The Florida Brewery, established in the 70s, is the second oldest brewery still in operation in the state. Primarily a manufacturing facility, the brewery opened its doors to the public a year and a half ago introducing their Beer Garden and Taproom at 202 Gandy Road in Auburndale. 

The community grew fond of the beer and atmosphere at the Florida Brewery and voiced that they wanted to enjoy them on more than just Friday and Saturday. When the opportunity came up to open an eatery downtown, the brewery partnered with restaurant industry veterans to be sure their cuisine mirrored their “crave-able” beer. 

Operating partners for Crave & Copper Justin Leo and Matt Oakley both have executive chef backgrounds. Leo has stepped into a front of house role as Director of Operations and Oakley as Executive Chef. The two are in partnership with Leo’s sister and Oakley’s wife, CFO of the Florida Brewery, Stacey Oakley as well as COO of the brewery Julie Williams. 

The Atmosphere 

“The atmosphere is all about community,” said Leo. Stacey Oakley agreed, saying that they want Crave & Copper to be an experience, something they have already created through the Florida Brewery. “When we did the Beer Garden we specifically put no TVs there. We wanted everybody to talk. We wanted a gathering place,” she said. 

Leo described their décor as rustic, modern-industrial. 

They wanted to keep the historic elements of the building complemented by modern finishes he said. Railroad imagery and large sliding barn doors, which can be closed to partition the restaurant, fit well within their rustic vibe. 

Focus is immediately drawn to the large rustic community table as you walk into Crave & Copper. “It creates the opportunity for people to get together and talk,” said Leo. Though the concept centers around pub fare and Florida Brewery beer, the atmosphere is family-friendly.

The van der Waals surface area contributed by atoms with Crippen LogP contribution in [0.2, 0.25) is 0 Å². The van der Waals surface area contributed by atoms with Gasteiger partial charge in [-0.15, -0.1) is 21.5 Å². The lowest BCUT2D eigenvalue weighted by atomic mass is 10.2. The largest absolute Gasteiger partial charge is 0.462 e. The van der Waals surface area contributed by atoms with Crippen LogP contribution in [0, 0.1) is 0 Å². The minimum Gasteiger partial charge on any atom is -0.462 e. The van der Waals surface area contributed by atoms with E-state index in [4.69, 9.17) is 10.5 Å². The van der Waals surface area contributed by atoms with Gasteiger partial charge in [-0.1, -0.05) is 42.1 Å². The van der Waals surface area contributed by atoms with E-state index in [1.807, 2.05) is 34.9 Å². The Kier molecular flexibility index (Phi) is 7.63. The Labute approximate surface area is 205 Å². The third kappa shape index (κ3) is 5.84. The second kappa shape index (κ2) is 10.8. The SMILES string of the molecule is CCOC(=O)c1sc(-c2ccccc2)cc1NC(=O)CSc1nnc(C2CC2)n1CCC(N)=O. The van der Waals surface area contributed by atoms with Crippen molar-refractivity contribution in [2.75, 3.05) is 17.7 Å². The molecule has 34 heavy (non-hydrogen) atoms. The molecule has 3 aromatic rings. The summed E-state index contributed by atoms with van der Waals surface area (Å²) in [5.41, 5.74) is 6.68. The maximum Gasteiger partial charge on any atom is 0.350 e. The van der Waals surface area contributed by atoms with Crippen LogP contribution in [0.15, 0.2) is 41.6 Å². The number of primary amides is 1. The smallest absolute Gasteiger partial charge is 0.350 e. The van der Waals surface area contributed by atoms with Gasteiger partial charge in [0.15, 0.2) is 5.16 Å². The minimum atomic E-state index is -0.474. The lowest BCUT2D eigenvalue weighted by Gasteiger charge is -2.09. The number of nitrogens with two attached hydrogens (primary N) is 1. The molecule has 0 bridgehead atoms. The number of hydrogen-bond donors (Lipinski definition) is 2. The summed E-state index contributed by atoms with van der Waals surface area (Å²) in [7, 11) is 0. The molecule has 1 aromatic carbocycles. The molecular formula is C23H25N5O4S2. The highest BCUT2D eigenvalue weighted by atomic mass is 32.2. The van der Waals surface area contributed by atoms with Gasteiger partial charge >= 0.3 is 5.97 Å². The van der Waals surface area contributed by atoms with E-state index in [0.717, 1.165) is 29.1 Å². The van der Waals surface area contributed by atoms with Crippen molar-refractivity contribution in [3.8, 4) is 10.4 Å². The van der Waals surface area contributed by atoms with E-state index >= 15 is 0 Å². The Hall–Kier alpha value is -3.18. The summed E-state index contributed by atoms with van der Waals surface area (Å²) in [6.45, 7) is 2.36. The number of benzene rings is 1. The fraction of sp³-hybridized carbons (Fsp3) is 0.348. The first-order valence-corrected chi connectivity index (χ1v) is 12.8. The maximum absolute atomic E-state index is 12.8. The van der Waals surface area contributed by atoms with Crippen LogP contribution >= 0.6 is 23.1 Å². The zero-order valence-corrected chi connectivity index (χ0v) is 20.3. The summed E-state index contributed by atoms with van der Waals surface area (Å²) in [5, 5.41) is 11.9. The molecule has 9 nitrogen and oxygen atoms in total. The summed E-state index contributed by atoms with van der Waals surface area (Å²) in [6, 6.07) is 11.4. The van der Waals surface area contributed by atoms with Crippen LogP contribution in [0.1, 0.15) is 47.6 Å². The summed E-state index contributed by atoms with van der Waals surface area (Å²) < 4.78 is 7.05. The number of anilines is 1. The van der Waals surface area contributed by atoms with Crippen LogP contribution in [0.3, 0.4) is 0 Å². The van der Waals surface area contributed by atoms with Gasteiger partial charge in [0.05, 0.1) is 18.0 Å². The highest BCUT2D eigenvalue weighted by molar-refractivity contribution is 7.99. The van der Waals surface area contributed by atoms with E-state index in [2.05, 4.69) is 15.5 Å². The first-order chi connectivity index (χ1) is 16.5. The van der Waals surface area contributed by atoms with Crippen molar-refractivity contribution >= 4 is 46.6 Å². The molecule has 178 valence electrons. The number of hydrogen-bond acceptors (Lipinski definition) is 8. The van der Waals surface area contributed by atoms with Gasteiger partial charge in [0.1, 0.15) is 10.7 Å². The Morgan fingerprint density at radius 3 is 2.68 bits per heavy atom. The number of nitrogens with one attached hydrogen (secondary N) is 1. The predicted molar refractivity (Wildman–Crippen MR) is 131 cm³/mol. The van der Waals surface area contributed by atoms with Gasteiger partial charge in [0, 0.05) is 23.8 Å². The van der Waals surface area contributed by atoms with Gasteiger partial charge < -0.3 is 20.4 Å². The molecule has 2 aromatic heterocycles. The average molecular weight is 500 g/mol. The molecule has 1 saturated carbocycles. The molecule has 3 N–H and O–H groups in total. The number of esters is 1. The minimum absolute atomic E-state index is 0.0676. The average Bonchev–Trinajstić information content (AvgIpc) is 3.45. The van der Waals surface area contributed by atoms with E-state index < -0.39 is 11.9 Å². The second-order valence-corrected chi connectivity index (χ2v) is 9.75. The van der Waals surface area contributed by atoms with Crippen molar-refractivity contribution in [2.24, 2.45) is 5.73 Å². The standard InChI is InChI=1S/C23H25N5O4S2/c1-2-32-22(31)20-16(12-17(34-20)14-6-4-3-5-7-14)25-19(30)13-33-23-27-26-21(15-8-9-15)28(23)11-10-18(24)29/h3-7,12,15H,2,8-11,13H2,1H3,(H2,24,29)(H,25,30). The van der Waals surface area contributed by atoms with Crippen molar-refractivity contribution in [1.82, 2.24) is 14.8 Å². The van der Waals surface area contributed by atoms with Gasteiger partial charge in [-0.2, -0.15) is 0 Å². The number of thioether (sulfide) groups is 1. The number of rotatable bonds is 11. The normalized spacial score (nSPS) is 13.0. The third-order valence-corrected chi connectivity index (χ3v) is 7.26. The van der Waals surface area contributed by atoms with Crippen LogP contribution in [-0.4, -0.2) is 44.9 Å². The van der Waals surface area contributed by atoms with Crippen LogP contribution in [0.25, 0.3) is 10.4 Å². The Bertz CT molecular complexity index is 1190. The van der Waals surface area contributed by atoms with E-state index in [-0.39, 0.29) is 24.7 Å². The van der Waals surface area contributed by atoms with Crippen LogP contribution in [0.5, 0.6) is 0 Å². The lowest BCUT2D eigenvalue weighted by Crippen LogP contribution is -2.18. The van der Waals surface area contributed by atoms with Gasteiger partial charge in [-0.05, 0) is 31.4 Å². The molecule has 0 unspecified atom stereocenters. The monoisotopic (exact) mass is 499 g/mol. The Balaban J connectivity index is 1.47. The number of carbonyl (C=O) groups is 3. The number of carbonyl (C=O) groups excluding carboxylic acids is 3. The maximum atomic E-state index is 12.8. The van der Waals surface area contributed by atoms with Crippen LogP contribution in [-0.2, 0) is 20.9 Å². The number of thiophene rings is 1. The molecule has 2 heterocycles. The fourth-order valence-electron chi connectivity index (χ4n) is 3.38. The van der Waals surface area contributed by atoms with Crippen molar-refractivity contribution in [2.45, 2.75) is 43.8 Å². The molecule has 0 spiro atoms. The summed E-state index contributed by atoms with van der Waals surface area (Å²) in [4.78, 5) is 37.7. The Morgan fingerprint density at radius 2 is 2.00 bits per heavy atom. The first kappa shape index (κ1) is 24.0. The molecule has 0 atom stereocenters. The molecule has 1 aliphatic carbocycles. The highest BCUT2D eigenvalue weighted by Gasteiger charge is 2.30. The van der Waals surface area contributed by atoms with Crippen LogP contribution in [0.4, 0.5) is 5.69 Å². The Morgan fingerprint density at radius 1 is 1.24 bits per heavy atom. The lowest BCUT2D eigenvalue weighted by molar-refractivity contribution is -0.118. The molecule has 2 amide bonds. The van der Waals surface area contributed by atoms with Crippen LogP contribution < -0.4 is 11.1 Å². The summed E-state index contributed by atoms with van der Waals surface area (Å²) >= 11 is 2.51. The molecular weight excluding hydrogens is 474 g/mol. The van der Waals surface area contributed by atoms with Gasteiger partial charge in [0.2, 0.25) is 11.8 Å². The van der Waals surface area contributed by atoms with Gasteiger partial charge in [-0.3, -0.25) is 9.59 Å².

Crave & Copper sits in the former Hudson Hotel, built in the 1920s. The hotel’s rooms were upstairs, now office space, and Crave & Copper is in place of its original restaurant. Stacey Oakley explained that Auburndale was a stop along the railroad back in the day.  As a significant part of the town’s history, they wanted to pay homage. “It ties into the brewery because the copper kettle that sits at the beer garden was also brought down by the railroad in the 1970s,” she said. 

Many of the hotel’s original details have been left intact, but modernized – like the ceiling which was painted copper to suit their color scheme, the rehabbed bar and the exposed brick on one of the walls. 

Spanning an entire wall of the restaurant just beyond the barn doors is a mural by Central Florida based muralist, Joe Starks. According to Stacey and Julie, Starks worked off a photo of the building from the 1920s. The image peers into a scene straight from Lake Ave. in the roaring 20s, the only detail bringing it back to the present is the ‘Crave & Copper’ sign. Images of Prohibition, their brewery roots, and Auburndale’s iconic water tower make an appearance in the piece as well. Starks finished the entire monochromatic mural with spray paint in just one weekend, finishing it with copper accents.

Stacey Oakley said the Hudson Hotel was a gathering space. They would broadcast fights on their radio outside and people would gather around to listen. The hotel’s restaurant would host $1 Thanksgiving dinner nights for the community. “The whole basis for what they did is similar to why we wanted to do this here. It was all focused around having a community destination,” she said.